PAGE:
Should Scotland be an independent country? (Panelbase / Sunday Times, 12th-16th December 2022)
Yes 52% (+3)
No 48% (-3)
So at least part of my guess from a few days ago turned out to be correct - the voting intention questions from the Panelbase poll that's been in the field were indeed commissioned by the Sunday Times. I think, as it turns out, the trans and gender related questions were also for the Sunday Times (I had initially thought it might be Stuart Campbell), but presumably the questions about Alba were for another client - possibly Alba itself. Anyway, what matters most is that the independence results are broadly in line with what we've been seeing from every other firm since the UK Supreme Court ruled that Scotland is a prisoner in a non-voluntary union. Once again, there's a clear Yes majority.
As soon as I mentioned this poll on Twitter, someone replied to say they were actually disappointed, because they had been hoping that Yes would now push on to 60%. That gave me a sense of déjà vu from the last Yes surge a couple of years ago, and I'd suggest it offers an insight into where parts of the independence movement, including people very close to the top of the SNP, have been going wrong for years. There are twin assumptions: a) that once independence support starts rising, it ought to be expected to keep rising, and b) that 60% is both attainable and necessary. Neither assumption is true. We might eventually see 60% Yes support in the odd isolated poll, but I don't expect it to ever happen on a sustained basis. But luckily, in a democracy, 50% + 1 is enough.
Ian McGeechan (a staunch unionist like so many rugby people) used to say when he was Scotland coach that you don't need to "beat" bigger countries like England or South Africa - you just need to contrive a way to be one or two points ahead when the referee blows the final whistle. It doesn't matter if the other team has been ahead for most of the game and has dominated territory and possession. I think that's how it will be for the independence campaign - we'll squeeze out a tightly fought 52% or 53% victory at the crucial moment, and we won't need to worry about whether that lead would have been sustained.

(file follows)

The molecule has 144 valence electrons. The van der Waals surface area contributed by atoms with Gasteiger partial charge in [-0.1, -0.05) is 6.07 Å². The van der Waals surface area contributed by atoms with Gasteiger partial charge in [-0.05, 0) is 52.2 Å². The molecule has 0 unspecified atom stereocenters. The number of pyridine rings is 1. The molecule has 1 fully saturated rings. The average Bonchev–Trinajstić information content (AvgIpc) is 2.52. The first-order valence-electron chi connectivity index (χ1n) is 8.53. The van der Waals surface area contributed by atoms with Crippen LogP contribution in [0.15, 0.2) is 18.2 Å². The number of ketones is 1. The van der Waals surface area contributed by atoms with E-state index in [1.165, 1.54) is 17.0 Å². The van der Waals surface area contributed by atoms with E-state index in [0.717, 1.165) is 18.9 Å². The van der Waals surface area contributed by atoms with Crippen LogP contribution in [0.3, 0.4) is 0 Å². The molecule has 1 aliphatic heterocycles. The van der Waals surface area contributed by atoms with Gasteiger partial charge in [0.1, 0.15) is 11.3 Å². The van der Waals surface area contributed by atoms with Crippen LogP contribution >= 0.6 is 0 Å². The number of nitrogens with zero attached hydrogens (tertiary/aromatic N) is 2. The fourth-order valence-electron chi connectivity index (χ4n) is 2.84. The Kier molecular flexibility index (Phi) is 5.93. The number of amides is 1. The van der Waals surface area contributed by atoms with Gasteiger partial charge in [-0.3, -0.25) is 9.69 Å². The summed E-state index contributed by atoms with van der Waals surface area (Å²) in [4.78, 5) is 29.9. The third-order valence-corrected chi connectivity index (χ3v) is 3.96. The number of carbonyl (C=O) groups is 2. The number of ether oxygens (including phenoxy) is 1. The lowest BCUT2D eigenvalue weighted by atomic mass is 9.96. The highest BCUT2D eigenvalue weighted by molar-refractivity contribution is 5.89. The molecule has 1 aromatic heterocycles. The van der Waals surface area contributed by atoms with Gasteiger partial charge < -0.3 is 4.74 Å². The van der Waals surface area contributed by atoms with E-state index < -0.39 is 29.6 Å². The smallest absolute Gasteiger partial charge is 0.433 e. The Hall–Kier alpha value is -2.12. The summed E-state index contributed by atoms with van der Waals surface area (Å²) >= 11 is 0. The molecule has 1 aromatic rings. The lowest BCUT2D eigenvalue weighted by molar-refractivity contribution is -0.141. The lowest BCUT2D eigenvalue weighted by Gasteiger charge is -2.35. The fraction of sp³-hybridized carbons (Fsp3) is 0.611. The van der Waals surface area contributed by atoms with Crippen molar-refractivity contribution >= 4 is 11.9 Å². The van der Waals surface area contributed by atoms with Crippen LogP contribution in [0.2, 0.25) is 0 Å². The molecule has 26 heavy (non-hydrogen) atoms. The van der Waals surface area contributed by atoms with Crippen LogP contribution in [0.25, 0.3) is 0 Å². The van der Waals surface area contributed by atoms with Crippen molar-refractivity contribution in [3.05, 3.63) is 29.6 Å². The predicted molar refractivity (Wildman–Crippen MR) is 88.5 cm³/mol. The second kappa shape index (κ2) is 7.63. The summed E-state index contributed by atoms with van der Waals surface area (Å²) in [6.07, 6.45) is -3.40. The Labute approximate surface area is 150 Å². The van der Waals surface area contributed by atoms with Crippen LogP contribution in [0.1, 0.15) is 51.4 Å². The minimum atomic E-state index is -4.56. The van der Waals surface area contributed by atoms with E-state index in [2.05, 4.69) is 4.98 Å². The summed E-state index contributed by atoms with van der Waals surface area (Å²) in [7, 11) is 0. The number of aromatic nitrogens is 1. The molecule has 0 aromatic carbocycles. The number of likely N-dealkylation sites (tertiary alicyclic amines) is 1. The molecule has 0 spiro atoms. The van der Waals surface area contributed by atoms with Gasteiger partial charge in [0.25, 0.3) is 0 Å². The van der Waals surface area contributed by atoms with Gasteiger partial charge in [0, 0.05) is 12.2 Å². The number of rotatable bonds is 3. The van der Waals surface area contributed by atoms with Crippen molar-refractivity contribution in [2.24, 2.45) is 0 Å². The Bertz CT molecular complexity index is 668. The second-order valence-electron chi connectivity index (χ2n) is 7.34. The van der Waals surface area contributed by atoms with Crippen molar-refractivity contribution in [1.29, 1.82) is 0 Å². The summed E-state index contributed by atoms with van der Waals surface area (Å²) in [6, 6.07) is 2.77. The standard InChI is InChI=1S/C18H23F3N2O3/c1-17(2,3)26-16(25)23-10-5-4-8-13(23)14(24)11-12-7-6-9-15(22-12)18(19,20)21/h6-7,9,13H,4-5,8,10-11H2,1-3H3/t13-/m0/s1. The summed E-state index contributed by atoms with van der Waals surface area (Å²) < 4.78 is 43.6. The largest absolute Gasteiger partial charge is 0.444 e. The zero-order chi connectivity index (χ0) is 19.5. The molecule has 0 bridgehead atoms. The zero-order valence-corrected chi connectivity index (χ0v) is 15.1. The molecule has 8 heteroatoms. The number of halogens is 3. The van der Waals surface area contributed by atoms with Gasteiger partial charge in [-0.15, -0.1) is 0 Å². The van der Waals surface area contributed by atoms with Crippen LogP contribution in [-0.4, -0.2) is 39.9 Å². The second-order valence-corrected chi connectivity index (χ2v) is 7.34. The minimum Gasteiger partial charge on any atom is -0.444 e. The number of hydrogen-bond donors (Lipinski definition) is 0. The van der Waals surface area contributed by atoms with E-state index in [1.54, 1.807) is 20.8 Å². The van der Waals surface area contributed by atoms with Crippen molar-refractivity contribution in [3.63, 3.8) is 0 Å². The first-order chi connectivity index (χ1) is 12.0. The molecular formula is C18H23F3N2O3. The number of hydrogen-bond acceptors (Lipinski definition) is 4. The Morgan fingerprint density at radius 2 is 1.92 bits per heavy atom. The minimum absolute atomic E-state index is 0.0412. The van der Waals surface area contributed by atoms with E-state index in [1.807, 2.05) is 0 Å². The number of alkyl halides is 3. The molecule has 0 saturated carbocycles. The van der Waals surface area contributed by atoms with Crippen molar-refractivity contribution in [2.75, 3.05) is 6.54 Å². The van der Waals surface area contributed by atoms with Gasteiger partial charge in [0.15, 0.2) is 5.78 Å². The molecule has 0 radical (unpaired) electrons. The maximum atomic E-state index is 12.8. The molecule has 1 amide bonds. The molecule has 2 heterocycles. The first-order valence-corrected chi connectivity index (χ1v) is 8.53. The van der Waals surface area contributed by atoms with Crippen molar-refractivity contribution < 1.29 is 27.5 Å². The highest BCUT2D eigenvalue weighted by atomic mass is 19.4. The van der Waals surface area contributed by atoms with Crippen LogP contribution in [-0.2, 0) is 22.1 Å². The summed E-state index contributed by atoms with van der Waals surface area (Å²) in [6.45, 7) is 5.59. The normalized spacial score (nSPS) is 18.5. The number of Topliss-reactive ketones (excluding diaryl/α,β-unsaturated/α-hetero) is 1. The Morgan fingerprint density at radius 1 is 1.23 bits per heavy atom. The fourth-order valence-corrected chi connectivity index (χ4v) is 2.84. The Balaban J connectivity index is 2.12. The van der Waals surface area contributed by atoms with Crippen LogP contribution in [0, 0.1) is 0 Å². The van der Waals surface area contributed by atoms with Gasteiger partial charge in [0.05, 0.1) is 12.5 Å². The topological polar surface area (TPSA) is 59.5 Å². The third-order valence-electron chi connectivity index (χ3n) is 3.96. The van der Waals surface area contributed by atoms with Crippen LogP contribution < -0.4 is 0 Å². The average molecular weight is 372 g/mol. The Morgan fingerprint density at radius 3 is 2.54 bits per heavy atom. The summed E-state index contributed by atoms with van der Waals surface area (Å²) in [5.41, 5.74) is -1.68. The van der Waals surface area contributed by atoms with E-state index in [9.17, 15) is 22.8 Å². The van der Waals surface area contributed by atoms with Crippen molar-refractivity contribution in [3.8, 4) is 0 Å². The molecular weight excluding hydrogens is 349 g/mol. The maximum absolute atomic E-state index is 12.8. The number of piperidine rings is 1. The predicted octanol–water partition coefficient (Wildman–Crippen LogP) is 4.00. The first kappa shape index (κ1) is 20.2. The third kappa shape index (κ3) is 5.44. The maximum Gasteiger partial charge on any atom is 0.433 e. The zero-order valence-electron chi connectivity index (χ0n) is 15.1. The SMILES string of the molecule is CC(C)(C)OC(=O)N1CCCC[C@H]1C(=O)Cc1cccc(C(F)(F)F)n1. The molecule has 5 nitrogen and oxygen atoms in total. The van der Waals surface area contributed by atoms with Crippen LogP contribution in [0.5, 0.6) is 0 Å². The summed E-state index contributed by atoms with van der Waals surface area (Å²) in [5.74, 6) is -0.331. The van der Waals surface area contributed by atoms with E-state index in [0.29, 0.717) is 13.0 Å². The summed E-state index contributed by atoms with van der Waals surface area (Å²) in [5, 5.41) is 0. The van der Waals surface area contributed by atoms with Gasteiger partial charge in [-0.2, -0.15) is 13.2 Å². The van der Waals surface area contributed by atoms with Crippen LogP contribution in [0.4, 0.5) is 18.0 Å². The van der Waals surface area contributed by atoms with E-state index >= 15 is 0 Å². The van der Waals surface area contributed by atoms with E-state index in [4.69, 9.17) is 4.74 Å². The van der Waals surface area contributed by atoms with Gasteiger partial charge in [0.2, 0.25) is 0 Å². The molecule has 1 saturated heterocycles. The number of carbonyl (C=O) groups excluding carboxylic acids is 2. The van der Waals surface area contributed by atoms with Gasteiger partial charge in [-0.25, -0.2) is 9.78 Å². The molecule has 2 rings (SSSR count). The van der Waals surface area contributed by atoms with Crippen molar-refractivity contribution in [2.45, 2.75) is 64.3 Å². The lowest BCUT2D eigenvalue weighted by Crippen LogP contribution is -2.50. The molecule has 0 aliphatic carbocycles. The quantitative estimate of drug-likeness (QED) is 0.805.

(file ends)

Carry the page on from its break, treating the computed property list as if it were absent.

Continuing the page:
That path to independence can hardly be further removed from the belief of the likes of Andrew Wilson that it'll just fall into our laps after we patiently wait for a "settled will" of 60% to be established. My view is that if we're overly squeamish about winning independence by a narrow margin among a divided electorate, then we'll never reach our goal. The good news is that history strongly suggests that a consensus that independence is a good thing will quickly develop after independence has actually happened. Very few countries or territories that were previously ruled by London want to turn the clock back. There's the odd exception like Hong Kong - but it's no coincidence that Hong Kong is also one of the few former colonies that are not actually independent. Nostalgia for colonial rule in Hong Kong is really just a proxy for a desire to restore personal liberties and the rule of law.
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